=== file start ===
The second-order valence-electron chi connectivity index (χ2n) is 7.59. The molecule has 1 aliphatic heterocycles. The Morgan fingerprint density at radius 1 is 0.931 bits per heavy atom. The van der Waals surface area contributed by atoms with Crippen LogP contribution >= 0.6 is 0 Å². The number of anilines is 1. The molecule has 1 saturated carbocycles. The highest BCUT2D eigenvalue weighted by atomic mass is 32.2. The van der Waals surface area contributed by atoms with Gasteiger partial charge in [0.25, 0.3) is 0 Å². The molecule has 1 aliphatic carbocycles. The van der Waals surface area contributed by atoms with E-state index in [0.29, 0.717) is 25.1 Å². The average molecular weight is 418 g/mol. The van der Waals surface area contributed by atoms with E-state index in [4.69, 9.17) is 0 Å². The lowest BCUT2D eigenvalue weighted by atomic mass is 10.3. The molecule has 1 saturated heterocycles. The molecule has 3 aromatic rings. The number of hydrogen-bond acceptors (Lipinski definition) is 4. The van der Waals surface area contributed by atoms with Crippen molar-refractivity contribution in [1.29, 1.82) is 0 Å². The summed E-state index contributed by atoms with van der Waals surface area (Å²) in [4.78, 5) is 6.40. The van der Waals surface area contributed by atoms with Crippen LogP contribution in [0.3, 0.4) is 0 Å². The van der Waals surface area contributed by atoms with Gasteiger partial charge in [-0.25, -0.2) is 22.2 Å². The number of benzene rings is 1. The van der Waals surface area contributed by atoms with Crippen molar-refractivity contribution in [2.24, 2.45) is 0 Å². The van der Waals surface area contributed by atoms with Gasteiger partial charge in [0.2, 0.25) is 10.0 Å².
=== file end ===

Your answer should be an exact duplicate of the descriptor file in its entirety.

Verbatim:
The second-order valence-electron chi connectivity index (χ2n) is 7.59. The molecule has 1 aliphatic heterocycles. The Morgan fingerprint density at radius 1 is 0.931 bits per heavy atom. The van der Waals surface area contributed by atoms with Crippen LogP contribution >= 0.6 is 0 Å². The number of anilines is 1. The molecule has 1 saturated carbocycles. The highest BCUT2D eigenvalue weighted by atomic mass is 32.2. The van der Waals surface area contributed by atoms with Gasteiger partial charge in [0.25, 0.3) is 0 Å². The molecule has 1 aliphatic carbocycles. The van der Waals surface area contributed by atoms with E-state index in [0.29, 0.717) is 25.1 Å². The average molecular weight is 418 g/mol. The van der Waals surface area contributed by atoms with E-state index in [4.69, 9.17) is 0 Å². The lowest BCUT2D eigenvalue weighted by atomic mass is 10.3. The molecule has 1 saturated heterocycles. The molecule has 3 aromatic rings. The number of hydrogen-bond acceptors (Lipinski definition) is 4. The van der Waals surface area contributed by atoms with Crippen molar-refractivity contribution in [1.29, 1.82) is 0 Å². The summed E-state index contributed by atoms with van der Waals surface area (Å²) in [4.78, 5) is 6.40. The van der Waals surface area contributed by atoms with Crippen LogP contribution in [0.3, 0.4) is 0 Å². The van der Waals surface area contributed by atoms with Gasteiger partial charge in [-0.25, -0.2) is 22.2 Å². The number of benzene rings is 1. The van der Waals surface area contributed by atoms with Crippen molar-refractivity contribution in [2.24, 2.45) is 0 Å². The van der Waals surface area contributed by atoms with Gasteiger partial charge in [0.2, 0.25) is 10.0 Å².